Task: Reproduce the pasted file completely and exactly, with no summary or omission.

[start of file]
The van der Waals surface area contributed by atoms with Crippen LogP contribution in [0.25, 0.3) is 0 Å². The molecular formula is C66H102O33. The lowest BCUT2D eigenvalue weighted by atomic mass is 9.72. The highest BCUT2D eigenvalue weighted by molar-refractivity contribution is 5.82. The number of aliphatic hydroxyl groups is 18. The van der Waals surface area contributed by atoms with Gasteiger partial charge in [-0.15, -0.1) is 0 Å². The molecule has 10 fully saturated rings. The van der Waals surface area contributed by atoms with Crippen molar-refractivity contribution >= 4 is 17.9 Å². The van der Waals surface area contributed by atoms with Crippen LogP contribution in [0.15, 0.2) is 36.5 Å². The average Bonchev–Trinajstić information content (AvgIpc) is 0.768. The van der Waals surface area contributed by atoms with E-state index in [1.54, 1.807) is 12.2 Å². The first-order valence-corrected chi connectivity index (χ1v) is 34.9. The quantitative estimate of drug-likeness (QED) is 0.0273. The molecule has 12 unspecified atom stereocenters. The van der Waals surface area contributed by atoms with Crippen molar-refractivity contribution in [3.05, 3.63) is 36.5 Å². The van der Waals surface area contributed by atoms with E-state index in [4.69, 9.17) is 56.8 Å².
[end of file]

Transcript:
The van der Waals surface area contributed by atoms with Crippen LogP contribution in [0.25, 0.3) is 0 Å². The molecular formula is C66H102O33. The lowest BCUT2D eigenvalue weighted by atomic mass is 9.72. The highest BCUT2D eigenvalue weighted by molar-refractivity contribution is 5.82. The number of aliphatic hydroxyl groups is 18. The van der Waals surface area contributed by atoms with Gasteiger partial charge in [-0.15, -0.1) is 0 Å². The molecule has 10 fully saturated rings. The van der Waals surface area contributed by atoms with Crippen molar-refractivity contribution >= 4 is 17.9 Å². The van der Waals surface area contributed by atoms with Crippen LogP contribution in [0.15, 0.2) is 36.5 Å². The average Bonchev–Trinajstić information content (AvgIpc) is 0.768. The van der Waals surface area contributed by atoms with E-state index in [1.54, 1.807) is 12.2 Å². The first-order valence-corrected chi connectivity index (χ1v) is 34.9. The quantitative estimate of drug-likeness (QED) is 0.0273. The molecule has 12 unspecified atom stereocenters. The van der Waals surface area contributed by atoms with Crippen molar-refractivity contribution in [3.05, 3.63) is 36.5 Å². The van der Waals surface area contributed by atoms with E-state index in [4.69, 9.17) is 56.8 Å².